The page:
Ukip surge could put David Cameron at risk, Tories warn

Party likely to deprive Tories of victory in many seats, fuelling fears about their prospects in 2015
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David Cameron's leadership of the Conservative Party could come under renewed threat if the UK Independence Party performs strongly in next week's local elections, senior Tories warned today.

The Tory high command has insisted that the Prime Minister has enough credit in the bank to survive expected losses of more than 300 council seats on Thursday.

However, senior Tory MPs denied that a formal challenge to Mr Cameron before the 2015 general election had been ruled out. "It all depends on how Ukip does next week," one told The Independent. "If Ukip does well, all bets are off."

Conservative chiefs argue that the Tory family closed ranks after Margaret Thatcher's death and that party spirits have been raised after Britain avoided a "triple dip" recession and Mr Cameron gave MPs a bigger role in policy-making in a shake-up of the Downing Street machine.

But they acknowledge the "wildcard" in next week's contests will be the impact of Ukip, which is standing in more than 70 per cent of the 2,400 local authority seats up for grabs.

Although it is unlikely to win large numbers of councillors, it could deprive the Tories of victory in many more, adding to Tory losses and fuelling MPs' fears about their own prospects at the general election.

Along with its strong anti-European Union message, Ukip is campaigning heavily on issues likely to appeal to wavering Conservatives, including opposition to green belt development, wind-farms and a second high-speed rail line.

Conservative headquarters in London has advised local activists to warn natural Tories that switching to Ukip would "let Labour in through the back door".

With Ukip ahead of the Liberal Democrats in some opinion polls, academics say the elections will be the first test of what has become Britain's "four-party politics" - and potentially the biggest shock to the system since the Social Democratic Party broke away from Labour in the early 1980s.

One Labour campaigner said: "Just because they are hitting the Tories now in terms of votes, membership and morale, that doesn't mean we should be complacent. They could do the same to us down the track."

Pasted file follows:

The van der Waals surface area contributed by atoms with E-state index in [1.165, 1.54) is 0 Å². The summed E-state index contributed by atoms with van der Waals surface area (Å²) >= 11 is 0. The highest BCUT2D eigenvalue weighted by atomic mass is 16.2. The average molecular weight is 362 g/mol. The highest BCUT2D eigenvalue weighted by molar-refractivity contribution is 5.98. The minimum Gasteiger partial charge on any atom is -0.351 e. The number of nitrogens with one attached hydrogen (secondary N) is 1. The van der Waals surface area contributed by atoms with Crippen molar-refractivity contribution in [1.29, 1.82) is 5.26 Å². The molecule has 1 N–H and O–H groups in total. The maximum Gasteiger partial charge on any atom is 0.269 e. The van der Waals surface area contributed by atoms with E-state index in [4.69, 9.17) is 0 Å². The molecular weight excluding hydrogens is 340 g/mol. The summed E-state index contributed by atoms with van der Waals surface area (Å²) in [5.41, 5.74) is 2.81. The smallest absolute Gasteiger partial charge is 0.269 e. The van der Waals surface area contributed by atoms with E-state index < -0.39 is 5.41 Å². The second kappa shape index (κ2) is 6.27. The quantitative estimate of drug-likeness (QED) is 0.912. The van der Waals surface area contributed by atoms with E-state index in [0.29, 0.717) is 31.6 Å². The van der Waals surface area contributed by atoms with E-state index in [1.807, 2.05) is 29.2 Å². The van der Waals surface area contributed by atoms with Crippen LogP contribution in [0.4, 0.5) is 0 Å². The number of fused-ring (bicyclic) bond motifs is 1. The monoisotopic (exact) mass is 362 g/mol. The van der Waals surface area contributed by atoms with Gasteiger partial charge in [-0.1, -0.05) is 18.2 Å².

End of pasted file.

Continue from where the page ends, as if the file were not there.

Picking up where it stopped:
Nigel Farage, the Ukip leader, and the Tories insist the party takes votes from all parties and from people who did not vote in 2010. But experts say Ukip is hurting the Tories most, with some polls suggesting that 18 per cent of Conservative supporters at the last election have switched allegiance.

The majority of the seats being fought are in Conservative strongholds in the English shires - and their dominance has been reinforced by the fact they were last contested in 2009 when Gordon Brown's government was plumbing depths of unpopularity.

Labour will need to make hundreds of gains to demonstrate that Ed Miliband's "one nation" message is resonating with voters.

It looks certain to recapture councils such as Nottinghamshire and Derbyshire - authorities it should never have lost in the first place - but there will also be a focus on its performance in swaths of southern England currently immune to the party's charms.

The Liberal Democrats, who are standing in 71 per cent of seats compared with nearly 90 per cent four years ago, will be keen to demonstrate their vote is holding up in areas where they are strong in local government. Their top target councils are Somerset, Devon and Northumberland.

Colin Rallings and Michael Thrasher, the elections experts from the University of Plymouth, are forecasting about 310 Tory losses, 350 Labour gains, 130 Liberal Democrat losses and 40 Ukip gains.

Labour is certain to win a convincing majority in a parliamentary by-election also being held on Thursday in South Shields. Ukip has high hopes of leap-frogging the Tories to come second.